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Shabbat Parashat Eikev | 5769

Ask the Rabbi: Making a "halachic will"



Question:I am working on a client’s will. He wants the contents of his home to be divided among his children in the following manner. They should divide the contents by consensus. Regarding items about which agreement is not reached, a system of lots should be used, whereby whoever wins the lottery gets the object. How can this be phrased so that it will be halachically binding, as there seems to be a problem of bereira (retroactive determination) when giving objects to an unknown person?

Answer: There are four theoretical ways to go about accomplishing this end result. We will explore very briefly which one(s) works and suggest how to proceed most simply.

The manner that you seem to be assuming is that the father will transfer his property during his lifetime to his children in a manner that what he is giving to whom will be determined based on some later event (the lots). This does appear to be an issue of bereira - that it is a problem to give something to a person whose identity is yet to be determined. One example is when one gives rights in a Korban Pesach only to the son who arrives first in Yerushalayim, which works only if one posits that bereira works (Pesachim 89a). We assume that bereira does not work in regard to Torah laws (Beitza 38a). The same applies when the people are determined (e.g., his children) but the objects they will receive is not. A famous application is close to home. The Land of Israel was divided by lot to the first generation and, after death, divided among their descendants. The gemara says that if we hold that bereira does not work, we will not say that each one received the part that was destined to him, but that each inheritor “sold” his rights to the other (Gittin 25a). Thus, this system is problematic.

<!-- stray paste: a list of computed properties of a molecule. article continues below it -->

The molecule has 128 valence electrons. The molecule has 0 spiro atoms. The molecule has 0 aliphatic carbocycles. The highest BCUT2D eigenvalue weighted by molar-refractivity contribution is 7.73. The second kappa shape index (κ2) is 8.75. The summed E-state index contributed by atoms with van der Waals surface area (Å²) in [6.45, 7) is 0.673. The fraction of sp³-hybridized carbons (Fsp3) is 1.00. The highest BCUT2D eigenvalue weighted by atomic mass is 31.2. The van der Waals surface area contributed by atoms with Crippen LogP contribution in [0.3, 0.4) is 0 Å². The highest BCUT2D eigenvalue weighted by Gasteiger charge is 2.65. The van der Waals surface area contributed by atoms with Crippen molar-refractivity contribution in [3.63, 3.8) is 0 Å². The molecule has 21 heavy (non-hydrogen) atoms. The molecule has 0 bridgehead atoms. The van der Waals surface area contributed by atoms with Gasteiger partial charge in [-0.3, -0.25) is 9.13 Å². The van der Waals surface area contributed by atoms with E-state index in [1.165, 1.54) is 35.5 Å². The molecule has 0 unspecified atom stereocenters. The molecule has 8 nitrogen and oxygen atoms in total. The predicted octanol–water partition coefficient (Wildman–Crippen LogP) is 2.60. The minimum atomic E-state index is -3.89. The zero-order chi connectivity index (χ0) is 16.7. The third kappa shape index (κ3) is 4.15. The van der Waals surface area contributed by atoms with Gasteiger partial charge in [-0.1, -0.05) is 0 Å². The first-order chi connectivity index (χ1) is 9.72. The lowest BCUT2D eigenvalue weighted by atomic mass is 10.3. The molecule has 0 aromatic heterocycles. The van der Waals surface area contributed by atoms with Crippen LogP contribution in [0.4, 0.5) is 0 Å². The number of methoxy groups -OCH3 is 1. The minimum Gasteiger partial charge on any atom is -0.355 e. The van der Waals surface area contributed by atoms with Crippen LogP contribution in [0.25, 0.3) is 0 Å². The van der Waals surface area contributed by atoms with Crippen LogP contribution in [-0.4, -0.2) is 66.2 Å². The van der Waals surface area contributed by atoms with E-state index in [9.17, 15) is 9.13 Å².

There is a concept that one can, before he dies, create a duty upon his inheritors to follow his instructions regarding dividing his estate. This concept is called mitzva l’kayeim divrei hamet. However, this is a moral obligation, not a legal transfer of monetary rights and the cases to which this applies are limited (see Shulchan Aruch, Choshen Mishpat 252:2 and Shach ad loc.:7). Thus, this too is an unreliable system.

Another potential approach is to give the children all the property as equal partners but impose upon them a certain system of dividing the property. If partners can create conditions for their mutual rights in the partnership, then one who gives them their joint rights should be able to impose the same conditions. On the other hand, the gemara (Bava Batra 3a) says that it is too abstract (kinyan devarim) for partners to promise to divide land in a certain manner that is otherwise not halachically prescribed. Since development of this issue is complicated beyond our scope, let us present the following straightforward solution.

The whole idea of wills in which the division will not follow the Torah’s standard guidelines (e.g., daughters receive a portion; the firstborn does not get double) has for several hundred years employed a system called a shtar chatzi zachar (which you probably use in writing halachic monetary wills). (See Rama, CM 257:7, whose ruling is a main basis of the practice.) It basically works by the father admitting that he owes a large sum of money (or creating the obligation) to each of the desired “inheritors.” The obligation becomes payable right before his death and is binding on his inheritors unless they fulfill the instructions that he leaves behind in a written will. The inheritors choose between paying the large sum and following the instructions. The instructions are not bound by halachic issues such as bereira because the straightforward monetary obligation already exists and they only determine whether the conditions of removing it have been fulfilled. Therefore, you can use a regular “halachic will” format and have the specific part of the instructions clear in conforming to your client’s interests.

 

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